You get a call that could change your destiny... will you take it?
What will you risk to figure out the mysteries lying behind?
From the creators of Darkness Within, Stormling Studios, comes a new terrifying psychological horror game, known as Lunacy: Saint Rhodes. Published by Iceberg Interactive, the game offers a unique perspective as what unfolds after an unexpected call. Here we follow up closely on our playable character, George, who receives a strange call about inheriting an old house. The only catch? He must travel to the place, Saint Rhodes to check it out at once.
Imagine arriving in the middle of nowhere at night to meet with a mysterious person who just said you had been given a house? Sounds a tad suspicious and like most horror stories, turns out to actually be... When George arrives to town, he soon discovers that the whole place seems abandoned but there's an eerie feeling lingering in the thick air that he can't seem to shake. Finding himself alone, he's left to explore the whole place and discover the mystery of not only the town but the house he has been given.
When it comes to gameplay, Lunacy does some great things yet misses on others. The game is viewed as first person which offers some interesting mechanics that I hadn't seen previously in any other game. For example, George wears glasses that can get foggy, dirty and even blurry from rain, this means the player must constantly be cleaning the glasses if they want a good view of what's going on around them. Another thing that I really loved was that when you pause the game, it will tell you how many notes, collectables and secrets statues you had found. These could be important if you care about the story and the lore behind what's happening, and if you want to unlock those sweet achievements for finding them all. Something I didn't really like but got accustomed to was having the hand holding the flashlight always on screen.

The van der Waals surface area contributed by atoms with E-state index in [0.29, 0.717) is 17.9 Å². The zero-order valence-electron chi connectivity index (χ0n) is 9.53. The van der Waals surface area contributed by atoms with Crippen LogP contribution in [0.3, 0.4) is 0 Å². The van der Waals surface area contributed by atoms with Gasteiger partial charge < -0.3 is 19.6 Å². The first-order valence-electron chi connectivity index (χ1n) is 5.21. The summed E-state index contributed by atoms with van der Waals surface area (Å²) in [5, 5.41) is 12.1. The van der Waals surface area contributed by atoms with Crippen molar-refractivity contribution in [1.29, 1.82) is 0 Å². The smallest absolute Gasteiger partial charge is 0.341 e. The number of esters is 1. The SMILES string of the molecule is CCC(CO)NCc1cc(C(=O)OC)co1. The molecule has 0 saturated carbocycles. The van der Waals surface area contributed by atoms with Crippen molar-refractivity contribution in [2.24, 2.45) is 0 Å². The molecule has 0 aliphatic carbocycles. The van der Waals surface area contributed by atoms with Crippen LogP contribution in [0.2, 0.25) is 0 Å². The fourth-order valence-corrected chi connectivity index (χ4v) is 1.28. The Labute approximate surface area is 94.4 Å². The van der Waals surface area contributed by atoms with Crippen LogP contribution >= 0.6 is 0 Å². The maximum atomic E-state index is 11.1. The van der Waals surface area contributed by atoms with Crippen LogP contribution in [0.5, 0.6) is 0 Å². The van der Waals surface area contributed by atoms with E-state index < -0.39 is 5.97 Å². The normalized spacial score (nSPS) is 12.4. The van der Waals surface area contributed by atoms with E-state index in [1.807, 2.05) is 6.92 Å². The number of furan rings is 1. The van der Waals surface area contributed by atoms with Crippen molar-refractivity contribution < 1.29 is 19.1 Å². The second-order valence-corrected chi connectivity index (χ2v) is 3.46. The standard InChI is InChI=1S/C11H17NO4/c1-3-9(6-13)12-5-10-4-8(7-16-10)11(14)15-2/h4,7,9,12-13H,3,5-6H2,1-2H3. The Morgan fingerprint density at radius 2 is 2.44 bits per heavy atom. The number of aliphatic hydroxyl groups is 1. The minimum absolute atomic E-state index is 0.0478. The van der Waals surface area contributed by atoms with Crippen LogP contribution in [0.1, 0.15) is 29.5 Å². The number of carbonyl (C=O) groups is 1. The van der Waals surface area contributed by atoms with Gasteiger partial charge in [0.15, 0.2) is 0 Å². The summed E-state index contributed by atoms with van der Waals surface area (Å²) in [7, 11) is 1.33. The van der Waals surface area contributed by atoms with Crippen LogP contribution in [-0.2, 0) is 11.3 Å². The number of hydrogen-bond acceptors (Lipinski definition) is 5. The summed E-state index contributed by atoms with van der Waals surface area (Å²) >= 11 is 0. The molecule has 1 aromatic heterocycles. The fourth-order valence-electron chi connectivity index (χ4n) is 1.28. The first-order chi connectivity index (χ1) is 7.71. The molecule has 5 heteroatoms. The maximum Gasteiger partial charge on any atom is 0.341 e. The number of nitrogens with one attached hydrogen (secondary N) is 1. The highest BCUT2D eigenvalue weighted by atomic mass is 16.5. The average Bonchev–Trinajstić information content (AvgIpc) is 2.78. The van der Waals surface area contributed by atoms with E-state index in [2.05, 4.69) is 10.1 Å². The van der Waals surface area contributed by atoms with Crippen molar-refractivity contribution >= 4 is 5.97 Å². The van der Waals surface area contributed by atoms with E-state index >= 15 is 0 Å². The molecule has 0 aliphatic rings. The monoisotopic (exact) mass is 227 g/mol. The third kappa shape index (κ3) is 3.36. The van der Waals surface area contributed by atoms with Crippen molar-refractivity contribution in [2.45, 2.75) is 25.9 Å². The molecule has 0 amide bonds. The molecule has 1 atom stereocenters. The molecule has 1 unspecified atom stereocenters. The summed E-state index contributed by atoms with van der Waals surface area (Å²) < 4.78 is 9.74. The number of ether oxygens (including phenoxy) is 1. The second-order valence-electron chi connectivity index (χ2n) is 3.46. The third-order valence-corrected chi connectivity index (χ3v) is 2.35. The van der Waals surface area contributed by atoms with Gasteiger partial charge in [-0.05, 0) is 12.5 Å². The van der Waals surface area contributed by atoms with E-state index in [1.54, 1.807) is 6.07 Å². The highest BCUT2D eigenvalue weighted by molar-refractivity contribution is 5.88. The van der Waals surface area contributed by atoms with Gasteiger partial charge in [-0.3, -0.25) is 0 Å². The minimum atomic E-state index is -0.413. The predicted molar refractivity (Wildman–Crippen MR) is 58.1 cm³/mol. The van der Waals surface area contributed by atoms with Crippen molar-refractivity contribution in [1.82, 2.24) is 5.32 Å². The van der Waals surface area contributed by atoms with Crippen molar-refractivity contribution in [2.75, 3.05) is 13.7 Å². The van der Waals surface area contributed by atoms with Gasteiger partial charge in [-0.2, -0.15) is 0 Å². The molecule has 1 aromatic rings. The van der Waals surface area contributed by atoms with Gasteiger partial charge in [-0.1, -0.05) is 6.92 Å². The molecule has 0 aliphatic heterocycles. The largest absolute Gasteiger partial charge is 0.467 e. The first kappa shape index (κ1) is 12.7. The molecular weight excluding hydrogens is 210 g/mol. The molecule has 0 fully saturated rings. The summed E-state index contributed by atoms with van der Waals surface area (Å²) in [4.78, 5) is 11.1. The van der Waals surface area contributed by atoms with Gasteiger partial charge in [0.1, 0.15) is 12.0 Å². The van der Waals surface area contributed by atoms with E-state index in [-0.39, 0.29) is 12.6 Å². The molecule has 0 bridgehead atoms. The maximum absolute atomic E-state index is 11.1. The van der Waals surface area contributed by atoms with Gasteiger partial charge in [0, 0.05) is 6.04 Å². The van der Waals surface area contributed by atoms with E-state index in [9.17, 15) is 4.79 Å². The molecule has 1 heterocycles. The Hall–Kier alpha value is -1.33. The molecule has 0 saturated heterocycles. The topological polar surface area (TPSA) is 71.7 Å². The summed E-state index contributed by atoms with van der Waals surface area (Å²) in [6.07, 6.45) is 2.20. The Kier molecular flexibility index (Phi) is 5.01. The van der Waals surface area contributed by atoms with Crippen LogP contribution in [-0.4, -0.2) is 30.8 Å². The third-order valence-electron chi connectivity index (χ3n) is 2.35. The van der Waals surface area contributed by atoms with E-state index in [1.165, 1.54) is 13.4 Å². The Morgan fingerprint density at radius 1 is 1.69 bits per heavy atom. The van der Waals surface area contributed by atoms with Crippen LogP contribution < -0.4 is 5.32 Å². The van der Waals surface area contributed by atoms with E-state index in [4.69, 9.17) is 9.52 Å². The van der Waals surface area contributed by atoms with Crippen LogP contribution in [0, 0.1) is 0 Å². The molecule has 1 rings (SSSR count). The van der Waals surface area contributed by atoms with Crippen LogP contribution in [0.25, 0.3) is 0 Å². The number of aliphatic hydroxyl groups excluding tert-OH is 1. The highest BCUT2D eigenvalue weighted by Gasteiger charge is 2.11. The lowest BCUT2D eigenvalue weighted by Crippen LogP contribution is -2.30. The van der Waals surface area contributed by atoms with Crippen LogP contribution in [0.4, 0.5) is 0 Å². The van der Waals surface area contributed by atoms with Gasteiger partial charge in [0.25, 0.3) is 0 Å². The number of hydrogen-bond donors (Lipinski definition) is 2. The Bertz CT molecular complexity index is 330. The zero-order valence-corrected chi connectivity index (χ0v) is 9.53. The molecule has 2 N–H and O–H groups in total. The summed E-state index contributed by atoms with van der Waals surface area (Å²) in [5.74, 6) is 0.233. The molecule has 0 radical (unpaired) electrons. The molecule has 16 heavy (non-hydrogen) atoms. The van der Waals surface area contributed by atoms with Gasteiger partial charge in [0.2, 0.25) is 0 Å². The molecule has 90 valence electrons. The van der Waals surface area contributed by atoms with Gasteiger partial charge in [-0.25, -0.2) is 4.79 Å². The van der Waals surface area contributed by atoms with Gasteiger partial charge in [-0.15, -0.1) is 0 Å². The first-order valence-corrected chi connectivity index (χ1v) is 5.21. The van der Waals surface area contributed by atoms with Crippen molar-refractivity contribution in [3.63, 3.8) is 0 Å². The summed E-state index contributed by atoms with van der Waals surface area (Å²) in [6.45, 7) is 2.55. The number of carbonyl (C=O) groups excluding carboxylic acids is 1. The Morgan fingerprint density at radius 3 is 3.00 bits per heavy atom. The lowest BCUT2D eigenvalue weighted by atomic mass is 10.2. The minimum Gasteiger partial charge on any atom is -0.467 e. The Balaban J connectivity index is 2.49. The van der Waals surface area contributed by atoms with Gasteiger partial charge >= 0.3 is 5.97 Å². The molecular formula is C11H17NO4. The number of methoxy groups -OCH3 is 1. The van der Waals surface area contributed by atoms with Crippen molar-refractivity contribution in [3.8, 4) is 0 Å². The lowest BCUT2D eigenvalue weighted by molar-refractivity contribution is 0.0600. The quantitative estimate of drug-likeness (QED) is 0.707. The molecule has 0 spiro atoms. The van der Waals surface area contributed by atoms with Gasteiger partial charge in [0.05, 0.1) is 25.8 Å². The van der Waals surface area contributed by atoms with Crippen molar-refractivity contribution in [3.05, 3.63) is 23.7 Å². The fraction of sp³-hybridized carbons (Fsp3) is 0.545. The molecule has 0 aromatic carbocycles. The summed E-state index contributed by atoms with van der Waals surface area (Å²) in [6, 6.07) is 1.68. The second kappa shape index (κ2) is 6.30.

Going into the core of the gameplay, the game follows the line of being psychological, although I wouldn't personally call it horror but more of a thriller. During the time exploring the town and the abandoned places around it, you will encounter puzzles, some more obvious than others and from time to time, you will also run into some interesting figures, that may... or may not, have the intent of killing you. To this we add some sort of what appears to be portals into another, more hellish dimension (remember Silent Hill?) and stones that are meant to protect you from whatever you may encounter on your adventure, if you use them accordingly.
There is some stealth involved as some entities would immediately terminate you if you make too much noise but if it can be manageable and it's not overbearing like having to hide every 5 seconds. Something that actually surprised me about the gameplay was that, to a degree, there is some combat involved. You must defend yourself from entities and there is also a fight with the mighty, final boss.
While the game isn't long and can be actually finished in 3 hours, there is no rush as there is no achievement for finishing it quickly, which makes exploration all the more interesting. As you unlock new places around town, you will be moving back and forth in order to progress. Also, if you're interested in finding every single collectable, you'll have to search since some of them are really well hidden.
Pros and Cons
1. Superb graphics. I honestly wasn't expecting much visually from the game. It was a pleasant surprise when I saw just how clear and precise everything looked. No details were missed which made the experience worth it.
2. Incredible sounds. The sounds were also perfect. If you'd use headphones, you could hear the droplets from the rain falling around you and when events happened, like an entity appearing, you could know in what direction it was.